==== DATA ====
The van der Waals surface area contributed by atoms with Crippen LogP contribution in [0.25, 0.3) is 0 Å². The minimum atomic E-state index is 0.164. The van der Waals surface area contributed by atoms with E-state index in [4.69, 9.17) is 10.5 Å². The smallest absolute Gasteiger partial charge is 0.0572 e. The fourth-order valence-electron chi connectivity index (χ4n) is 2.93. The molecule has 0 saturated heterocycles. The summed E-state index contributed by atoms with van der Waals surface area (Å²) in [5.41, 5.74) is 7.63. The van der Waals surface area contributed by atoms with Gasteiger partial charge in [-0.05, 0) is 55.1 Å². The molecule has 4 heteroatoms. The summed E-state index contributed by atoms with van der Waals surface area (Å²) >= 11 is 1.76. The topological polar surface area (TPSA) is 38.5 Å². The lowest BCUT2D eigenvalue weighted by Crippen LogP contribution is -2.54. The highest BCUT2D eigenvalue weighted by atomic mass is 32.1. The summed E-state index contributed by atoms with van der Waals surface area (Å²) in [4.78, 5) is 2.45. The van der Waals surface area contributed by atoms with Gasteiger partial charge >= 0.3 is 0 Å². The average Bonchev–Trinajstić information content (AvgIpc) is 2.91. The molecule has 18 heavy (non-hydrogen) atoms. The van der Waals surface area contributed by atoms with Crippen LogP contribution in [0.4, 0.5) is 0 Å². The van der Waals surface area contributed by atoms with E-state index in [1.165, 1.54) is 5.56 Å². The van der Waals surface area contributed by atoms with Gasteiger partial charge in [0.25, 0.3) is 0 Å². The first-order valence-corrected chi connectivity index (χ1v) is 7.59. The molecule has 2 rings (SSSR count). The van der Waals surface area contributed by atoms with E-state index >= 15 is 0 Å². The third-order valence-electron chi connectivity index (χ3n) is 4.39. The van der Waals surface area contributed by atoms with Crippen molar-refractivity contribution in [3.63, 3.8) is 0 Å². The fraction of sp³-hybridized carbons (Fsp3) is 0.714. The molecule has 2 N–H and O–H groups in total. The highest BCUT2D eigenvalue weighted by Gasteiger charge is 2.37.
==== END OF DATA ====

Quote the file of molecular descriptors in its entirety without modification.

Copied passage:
The van der Waals surface area contributed by atoms with Crippen LogP contribution in [0.25, 0.3) is 0 Å². The minimum atomic E-state index is 0.164. The van der Waals surface area contributed by atoms with E-state index in [4.69, 9.17) is 10.5 Å². The smallest absolute Gasteiger partial charge is 0.0572 e. The fourth-order valence-electron chi connectivity index (χ4n) is 2.93. The molecule has 0 saturated heterocycles. The summed E-state index contributed by atoms with van der Waals surface area (Å²) in [5.41, 5.74) is 7.63. The van der Waals surface area contributed by atoms with Gasteiger partial charge in [-0.05, 0) is 55.1 Å². The molecule has 4 heteroatoms. The summed E-state index contributed by atoms with van der Waals surface area (Å²) >= 11 is 1.76. The topological polar surface area (TPSA) is 38.5 Å². The lowest BCUT2D eigenvalue weighted by Crippen LogP contribution is -2.54. The highest BCUT2D eigenvalue weighted by atomic mass is 32.1. The summed E-state index contributed by atoms with van der Waals surface area (Å²) in [4.78, 5) is 2.45. The van der Waals surface area contributed by atoms with Gasteiger partial charge >= 0.3 is 0 Å². The average Bonchev–Trinajstić information content (AvgIpc) is 2.91. The molecule has 18 heavy (non-hydrogen) atoms. The van der Waals surface area contributed by atoms with Crippen LogP contribution in [0.4, 0.5) is 0 Å². The van der Waals surface area contributed by atoms with E-state index in [1.165, 1.54) is 5.56 Å². The van der Waals surface area contributed by atoms with Gasteiger partial charge in [0.25, 0.3) is 0 Å². The first-order valence-corrected chi connectivity index (χ1v) is 7.59. The molecule has 2 rings (SSSR count). The van der Waals surface area contributed by atoms with E-state index >= 15 is 0 Å². The third-order valence-electron chi connectivity index (χ3n) is 4.39. The van der Waals surface area contributed by atoms with Crippen molar-refractivity contribution in [3.63, 3.8) is 0 Å². The fraction of sp³-hybridized carbons (Fsp3) is 0.714. The molecule has 2 N–H and O–H groups in total. The highest BCUT2D eigenvalue weighted by Gasteiger charge is 2.37.